The Victorian Government’s Metropolitan Health Plan has listed E-Health as one of its seven key priorities for the period to 2022, however the absence of project detail reflects the e-health limbo that the state has found itself in while the troubled HealthSMART project is under review.
The Health Priorities Framework 2012-22: Metropolitan Health Plan released on 3 May set out the Victorian Government’s plan for the development of the metropolitan health system over a ten year period.
“The Health Priorities Framework 2012-22: Metropolitan Health Plan reviews Victoria’s health services, sets out the case for change, and proposes critical directions and priorities to guide detailed planning and development into the future,” said Victorian Health Minister David Davis.
One of the seven new priorities outlined in the Metropolitan Heath Planis the utilisation e-health and communications technology.
“These priorities will help us to create the people-focussed, knowledge-focussed system Victorians deserve, laying out a path to the future,” said Mr Davis
The first objective for the Victorian Government in pursuit of this priority will be comprehensive planning, to “articulate the system requirements and deliverable outcomes that increase clinical time, ensure optimal health information and reduce administrative time for both the patient and system,” says the document.
The report implies that the Victorian Government will be looking to achieve an electronic and telephone health information service for consumers, as well as electronic health records and bedside decision-making support systems.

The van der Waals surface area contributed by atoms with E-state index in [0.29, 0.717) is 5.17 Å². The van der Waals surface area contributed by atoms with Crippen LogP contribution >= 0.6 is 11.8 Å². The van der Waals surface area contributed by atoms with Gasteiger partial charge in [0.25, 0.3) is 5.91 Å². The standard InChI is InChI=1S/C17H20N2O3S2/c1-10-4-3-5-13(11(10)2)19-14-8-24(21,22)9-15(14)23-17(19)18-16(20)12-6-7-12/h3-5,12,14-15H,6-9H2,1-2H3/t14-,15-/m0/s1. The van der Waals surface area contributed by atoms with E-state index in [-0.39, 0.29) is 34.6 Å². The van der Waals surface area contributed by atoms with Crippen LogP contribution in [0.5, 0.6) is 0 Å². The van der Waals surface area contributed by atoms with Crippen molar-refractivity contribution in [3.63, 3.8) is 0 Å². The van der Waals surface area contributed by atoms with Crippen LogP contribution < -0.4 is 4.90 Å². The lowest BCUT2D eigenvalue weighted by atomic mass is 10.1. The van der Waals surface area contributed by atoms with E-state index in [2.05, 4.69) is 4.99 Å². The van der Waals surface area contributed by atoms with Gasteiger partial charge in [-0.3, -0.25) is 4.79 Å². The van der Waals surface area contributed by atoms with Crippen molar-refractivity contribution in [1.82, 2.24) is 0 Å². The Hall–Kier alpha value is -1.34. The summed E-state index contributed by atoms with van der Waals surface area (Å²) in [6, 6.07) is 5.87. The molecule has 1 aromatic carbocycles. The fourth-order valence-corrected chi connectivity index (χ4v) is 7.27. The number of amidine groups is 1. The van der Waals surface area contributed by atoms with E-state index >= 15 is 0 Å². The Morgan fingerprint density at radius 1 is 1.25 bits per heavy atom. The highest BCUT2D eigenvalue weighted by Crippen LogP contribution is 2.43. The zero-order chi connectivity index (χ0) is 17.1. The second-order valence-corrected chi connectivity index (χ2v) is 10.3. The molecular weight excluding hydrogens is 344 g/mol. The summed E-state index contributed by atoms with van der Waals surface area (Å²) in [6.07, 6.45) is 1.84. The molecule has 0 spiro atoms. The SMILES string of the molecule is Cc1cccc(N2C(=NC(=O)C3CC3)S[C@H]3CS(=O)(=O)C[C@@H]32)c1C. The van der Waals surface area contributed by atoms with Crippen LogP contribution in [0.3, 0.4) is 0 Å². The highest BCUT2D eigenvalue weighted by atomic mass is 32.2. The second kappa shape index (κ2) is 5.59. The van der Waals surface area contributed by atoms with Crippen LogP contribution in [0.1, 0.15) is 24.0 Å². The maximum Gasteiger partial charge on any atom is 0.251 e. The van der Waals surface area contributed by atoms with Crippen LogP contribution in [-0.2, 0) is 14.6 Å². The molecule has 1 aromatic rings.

Notably absent from the health plan is any mention of the embattled HealthSMART project, the $360 million whole-of-health ICT strategy established in 2003 to modernise and replace the Victorian public healthcare sector’s aging ICT systems.
The Victorian Treasury has reported that the HealthSMART project, which was due to be operational as of December 2010, is currently running late and $80 million over budget.
“There have been complications in rolling out the application. The clinical application is currently only partially functional in two health services – Eastern and the Royal Victorian Eye and Ear Hospital,” said the Treasury Report.
“Significant additional funding is required to complete the original scope of the project. In addition, further information and communications technology (ICT) funding may also be required to enable major capital projects that are currently underway to be HealthSMART compatible,” it said.
This includes an estimated $25 million required to make the new Royal Children’s Hospital HealthSMART compatible.
HealthSMART was allocated just $6.7 million in the Victorian Budget handed down on 3 May, a sum carried over from previous years.
Further funding will not be allocated until a review of HealthSMART, alongside several other troubled ICT projects, is undertaken.
“The Victorian Coalition government is determined to put each of these projects on a responsible footing and is investigating the full risk and exposure of each project in order to mitigate further losses of taxpayer funds before progressing with the projects,” Premier Ted Baillieu said in a column written for Fairfax
Further details about the implementation of ICT technologies in the State’s health care sector will be outlined in the Health Capital and Resources Plan 2012-2022,which will be released later in 2011.